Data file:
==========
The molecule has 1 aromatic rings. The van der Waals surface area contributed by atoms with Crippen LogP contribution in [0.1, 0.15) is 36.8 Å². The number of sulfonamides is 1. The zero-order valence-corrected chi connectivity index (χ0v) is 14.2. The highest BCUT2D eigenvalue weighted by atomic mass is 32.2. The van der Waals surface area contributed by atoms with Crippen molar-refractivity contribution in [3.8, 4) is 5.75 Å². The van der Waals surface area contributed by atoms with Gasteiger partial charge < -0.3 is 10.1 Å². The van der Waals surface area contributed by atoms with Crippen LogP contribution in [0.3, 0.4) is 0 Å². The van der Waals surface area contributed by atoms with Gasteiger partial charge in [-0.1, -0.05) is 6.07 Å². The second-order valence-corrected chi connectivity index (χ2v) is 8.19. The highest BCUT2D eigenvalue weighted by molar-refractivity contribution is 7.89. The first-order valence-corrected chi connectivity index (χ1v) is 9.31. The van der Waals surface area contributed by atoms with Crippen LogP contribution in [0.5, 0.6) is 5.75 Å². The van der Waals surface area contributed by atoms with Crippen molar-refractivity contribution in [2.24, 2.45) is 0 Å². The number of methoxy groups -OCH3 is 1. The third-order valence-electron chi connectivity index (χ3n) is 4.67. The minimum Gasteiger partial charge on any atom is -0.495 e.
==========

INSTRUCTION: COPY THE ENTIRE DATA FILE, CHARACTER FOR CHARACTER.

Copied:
The molecule has 1 aromatic rings. The van der Waals surface area contributed by atoms with Crippen LogP contribution in [0.1, 0.15) is 36.8 Å². The number of sulfonamides is 1. The zero-order valence-corrected chi connectivity index (χ0v) is 14.2. The highest BCUT2D eigenvalue weighted by atomic mass is 32.2. The van der Waals surface area contributed by atoms with Crippen molar-refractivity contribution in [3.8, 4) is 5.75 Å². The van der Waals surface area contributed by atoms with Gasteiger partial charge < -0.3 is 10.1 Å². The van der Waals surface area contributed by atoms with Crippen LogP contribution in [0.3, 0.4) is 0 Å². The van der Waals surface area contributed by atoms with Gasteiger partial charge in [-0.1, -0.05) is 6.07 Å². The second-order valence-corrected chi connectivity index (χ2v) is 8.19. The highest BCUT2D eigenvalue weighted by molar-refractivity contribution is 7.89. The first-order valence-corrected chi connectivity index (χ1v) is 9.31. The van der Waals surface area contributed by atoms with Crippen LogP contribution in [0.5, 0.6) is 5.75 Å². The van der Waals surface area contributed by atoms with Crippen molar-refractivity contribution in [2.24, 2.45) is 0 Å². The number of methoxy groups -OCH3 is 1. The third-order valence-electron chi connectivity index (χ3n) is 4.67. The minimum Gasteiger partial charge on any atom is -0.495 e.